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Consumer Product Safety


Pesticide Incident Reporting Database

Welcome to the Canadian Pesticide Incident Reporting database. This database gives you access to information concerning suspected adverse effects to Canadian marketed pesticides as reported to Health Canada's Pest Management Regulatory Agency (PMRA).

In order to access the database, please carefully read the following information.


What is the Canadian Pesticide Incident Reporting Program?

Health Canada's PMRA is responsible for the collection and assessment of incident reports for Canadian marketed pesticides. Health professionals and laypersons can report pesticide related incidents to Health Canada either via the manufacturer, who, as of April 2007, is required by law to report them to Health Canada, or directly to Health Canada by using the form for the public available on the PMRA website.

Incidents are classified into six major categories:

  • effects on humans,
  • effects on domestic animals,
  • effects on the environment,
  • residues in food,
  • packaging failure, and
  • effects identified in scientific studies.

Incidents are further classified by severity. In the case of humans for instance, incidents are classified as minor, moderate, major or death depending on the type of symptoms reported.

Health Canada uses incident reports to help identify any potential risks to humans or the environment from the 'real-life' use of pesticides. Potential risks are identified by searching the information provided in incident reports for trends, such as repeated effects or multiple incidents for a particular pesticide, or serious effects. The identification of a trend is not, by itself, proof of the association of a pesticide with a health or environmental risk but it triggers the need to further investigate a potential association. If a trend is identified, Health Canada will evaluate the information in conjunction with scientific literature. If evaluation of this information identifies a safety issue, appropriate action will be taken. Such action could range from a minor label change to discontinuation of the product.


What is the Canadian Pesticide Incident Reporting Database?

The incident reporting database is the computerized database that houses all incident reports for Canadian marketed pesticides that have been submitted to Health Canada. The database contains reports of incidents that have occurred in Canada and, in some cases, the United States. The database is used as a tool to store and retrieve essential information from incident reports. It cannot be used on its own for the evaluation of pesticide safety. Health Canada receives incident reports daily, including new reports and additional information for reports previously submitted. As such, the information contained within the database is constantly changing and being updated.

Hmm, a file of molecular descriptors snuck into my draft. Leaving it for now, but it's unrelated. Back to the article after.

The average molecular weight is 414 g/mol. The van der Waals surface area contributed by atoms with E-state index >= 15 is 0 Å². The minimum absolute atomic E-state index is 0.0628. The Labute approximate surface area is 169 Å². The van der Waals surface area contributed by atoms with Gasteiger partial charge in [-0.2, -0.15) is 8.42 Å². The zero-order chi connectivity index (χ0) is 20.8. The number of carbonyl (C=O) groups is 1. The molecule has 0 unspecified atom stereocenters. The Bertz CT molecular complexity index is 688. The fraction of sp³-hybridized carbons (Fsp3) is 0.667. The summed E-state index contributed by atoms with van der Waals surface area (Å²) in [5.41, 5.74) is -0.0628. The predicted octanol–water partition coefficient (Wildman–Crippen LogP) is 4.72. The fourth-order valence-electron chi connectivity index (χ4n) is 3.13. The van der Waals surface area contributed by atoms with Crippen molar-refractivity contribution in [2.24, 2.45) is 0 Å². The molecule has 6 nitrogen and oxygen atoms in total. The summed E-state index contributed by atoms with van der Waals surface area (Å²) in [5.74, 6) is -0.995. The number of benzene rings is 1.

The information stored in the incident reporting database is available to the public with the exception of personal information, as defined by the Privacy Act, confidential test data and confidential business information. This information is provided with the understanding that the data will be appropriately referenced and used in conjunction with the caveat statement below.

Please note that the information provided in the incident reporting database originates with an organization not subject to the Official Languages Act and is available on this site in the language in which it was provided. To use the incident reporting database you must first read and confirm your understanding of the following information.


Limitations of Information in Incident Reports


1. The information in this database is based on information from incident reports submitted to Health Canada. Incident reports are suspected associations which reflect the suspicion, opinion or observation of the individual reporter. The data presented reflects, as much as possible, the reporter's observations and opinions, and does not reflect any Health Canada assessment of association between the pesticide and the effect(s).

2. Reporting of a particular effect does not necessarily mean that it was caused by the suspected pesticide. The purpose of the Pesticide Incident Reporting Program is to detect possible signals of adverse effects associated with the use of pesticides through trends analysis. Additional scientific investigations are required to validate signals from the database and to establish a cause and effect relationship between a pesticide and an adverse effect. Assessment of causality must include other factors such as the frequency, severity, plausibility, quality of the information contained in the report, amount of pesticide used, underlying diseases, etc.

3. Certain reported effects may occur spontaneously. They provide a background rate in the general population and do not necessarily have a causal relationship with the pesticide.